NHS England wrote to Capita to ask it to consider halting the closure of local primary care support service offices in 2016, a report has revealed.
This was one a range of points highlighted in a lengthy National Audit Office report published today, which concluded that NHS England had put patient safety at risk when awarding the ‘over-ambitious’ contract in 2015.
As revealed by Pulse at the time, the Capita takeover of primary care support functions left practices suffering ‘significant and unpredictable’ disruption.
The report said Capita ‘acknowledges that it made performance issues worse’ when it continued to close support offices in the summer of 2016 ‘even though it was aware’ its customer service centre ‘was struggling to meet demand’.
It went on to reveal NHS England had tried to intervene but ‘did not have the contractual mechanisms’ to do so.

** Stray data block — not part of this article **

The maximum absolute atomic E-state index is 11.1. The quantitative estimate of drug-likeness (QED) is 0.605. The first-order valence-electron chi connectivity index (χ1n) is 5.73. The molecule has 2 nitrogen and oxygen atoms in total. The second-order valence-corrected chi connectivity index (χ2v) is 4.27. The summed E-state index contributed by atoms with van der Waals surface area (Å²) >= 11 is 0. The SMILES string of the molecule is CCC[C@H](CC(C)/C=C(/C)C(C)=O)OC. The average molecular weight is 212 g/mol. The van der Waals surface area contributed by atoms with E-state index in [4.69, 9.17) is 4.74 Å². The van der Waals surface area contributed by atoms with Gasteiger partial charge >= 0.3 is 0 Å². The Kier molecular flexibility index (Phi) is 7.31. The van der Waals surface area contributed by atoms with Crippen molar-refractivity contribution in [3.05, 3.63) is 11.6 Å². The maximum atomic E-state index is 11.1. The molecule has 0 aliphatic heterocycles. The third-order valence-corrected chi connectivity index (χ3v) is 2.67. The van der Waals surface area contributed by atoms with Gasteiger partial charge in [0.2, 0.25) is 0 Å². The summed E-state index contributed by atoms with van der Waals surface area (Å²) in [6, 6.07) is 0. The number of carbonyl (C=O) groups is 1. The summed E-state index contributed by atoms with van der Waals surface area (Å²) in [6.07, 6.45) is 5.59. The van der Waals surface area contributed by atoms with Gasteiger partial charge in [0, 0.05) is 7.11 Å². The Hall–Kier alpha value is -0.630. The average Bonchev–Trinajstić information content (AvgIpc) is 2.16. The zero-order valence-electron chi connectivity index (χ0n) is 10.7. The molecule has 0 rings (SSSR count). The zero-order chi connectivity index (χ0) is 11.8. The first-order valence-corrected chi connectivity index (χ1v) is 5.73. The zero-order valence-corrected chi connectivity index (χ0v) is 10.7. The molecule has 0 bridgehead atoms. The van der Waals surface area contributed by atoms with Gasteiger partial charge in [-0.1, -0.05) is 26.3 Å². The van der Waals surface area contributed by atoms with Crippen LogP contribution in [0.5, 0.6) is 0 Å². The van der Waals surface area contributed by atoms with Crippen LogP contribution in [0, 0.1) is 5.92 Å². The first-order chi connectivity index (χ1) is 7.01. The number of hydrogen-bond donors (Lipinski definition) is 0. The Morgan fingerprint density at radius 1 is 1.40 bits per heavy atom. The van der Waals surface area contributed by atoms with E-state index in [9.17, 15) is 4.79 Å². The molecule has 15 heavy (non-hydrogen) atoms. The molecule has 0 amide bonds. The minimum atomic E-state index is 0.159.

The report said: ‘In May 2016, NHS England wrote to Capita expressing concerns about the closure of support offices, and asked Capita to reconsider its plans to reduce its number of staff.
‘Although Capita’s site closure programme required NHS England’s engagement throughout the process, the contract did not require NHS England’s agreement to close offices, and between May and November 2016, Capita closed a further 20 offices.’
Since Capita took on services, the number of staff involved in primary care support has reduced from 1,650 to 736. Despite this, Capita has made losses worth £125m. Capita had initially envisaged having just 314 PCSE staff by March 2018.